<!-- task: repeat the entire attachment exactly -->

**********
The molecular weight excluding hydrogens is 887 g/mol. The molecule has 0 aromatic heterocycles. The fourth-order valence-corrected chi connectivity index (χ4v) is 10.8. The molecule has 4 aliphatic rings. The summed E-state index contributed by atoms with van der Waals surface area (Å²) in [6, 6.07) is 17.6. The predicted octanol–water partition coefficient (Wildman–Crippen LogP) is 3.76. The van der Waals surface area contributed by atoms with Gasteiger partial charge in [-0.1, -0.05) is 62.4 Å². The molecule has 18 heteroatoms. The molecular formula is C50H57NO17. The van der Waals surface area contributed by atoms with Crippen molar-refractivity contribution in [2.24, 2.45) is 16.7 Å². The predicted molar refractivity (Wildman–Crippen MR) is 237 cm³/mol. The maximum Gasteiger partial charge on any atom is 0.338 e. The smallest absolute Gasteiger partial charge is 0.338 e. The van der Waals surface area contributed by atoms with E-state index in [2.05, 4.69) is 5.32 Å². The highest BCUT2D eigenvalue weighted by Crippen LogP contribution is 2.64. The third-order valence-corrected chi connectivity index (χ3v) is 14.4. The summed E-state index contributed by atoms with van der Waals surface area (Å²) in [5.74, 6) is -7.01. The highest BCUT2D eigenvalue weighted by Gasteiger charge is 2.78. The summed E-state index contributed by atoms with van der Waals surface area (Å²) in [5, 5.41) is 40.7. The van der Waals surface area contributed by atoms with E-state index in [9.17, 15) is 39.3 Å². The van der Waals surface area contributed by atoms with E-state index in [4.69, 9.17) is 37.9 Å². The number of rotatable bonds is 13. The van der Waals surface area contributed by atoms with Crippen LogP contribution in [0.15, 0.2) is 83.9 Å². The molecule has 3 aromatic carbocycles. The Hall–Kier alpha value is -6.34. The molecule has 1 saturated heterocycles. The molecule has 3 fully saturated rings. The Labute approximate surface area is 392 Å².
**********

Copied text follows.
The molecular weight excluding hydrogens is 887 g/mol. The molecule has 0 aromatic heterocycles. The fourth-order valence-corrected chi connectivity index (χ4v) is 10.8. The molecule has 4 aliphatic rings. The summed E-state index contributed by atoms with van der Waals surface area (Å²) in [6, 6.07) is 17.6. The predicted octanol–water partition coefficient (Wildman–Crippen LogP) is 3.76. The van der Waals surface area contributed by atoms with Gasteiger partial charge in [-0.1, -0.05) is 62.4 Å². The molecule has 18 heteroatoms. The molecular formula is C50H57NO17. The van der Waals surface area contributed by atoms with Crippen molar-refractivity contribution in [2.24, 2.45) is 16.7 Å². The predicted molar refractivity (Wildman–Crippen MR) is 237 cm³/mol. The maximum Gasteiger partial charge on any atom is 0.338 e. The smallest absolute Gasteiger partial charge is 0.338 e. The van der Waals surface area contributed by atoms with E-state index in [2.05, 4.69) is 5.32 Å². The highest BCUT2D eigenvalue weighted by Crippen LogP contribution is 2.64. The third-order valence-corrected chi connectivity index (χ3v) is 14.4. The summed E-state index contributed by atoms with van der Waals surface area (Å²) in [5.74, 6) is -7.01. The highest BCUT2D eigenvalue weighted by Gasteiger charge is 2.78. The summed E-state index contributed by atoms with van der Waals surface area (Å²) in [5, 5.41) is 40.7. The van der Waals surface area contributed by atoms with E-state index in [9.17, 15) is 39.3 Å². The van der Waals surface area contributed by atoms with E-state index in [4.69, 9.17) is 37.9 Å². The number of rotatable bonds is 13. The van der Waals surface area contributed by atoms with Crippen LogP contribution in [0.15, 0.2) is 83.9 Å². The molecule has 3 aromatic carbocycles. The Hall–Kier alpha value is -6.34. The molecule has 1 saturated heterocycles. The molecule has 3 fully saturated rings. The Labute approximate surface area is 392 Å².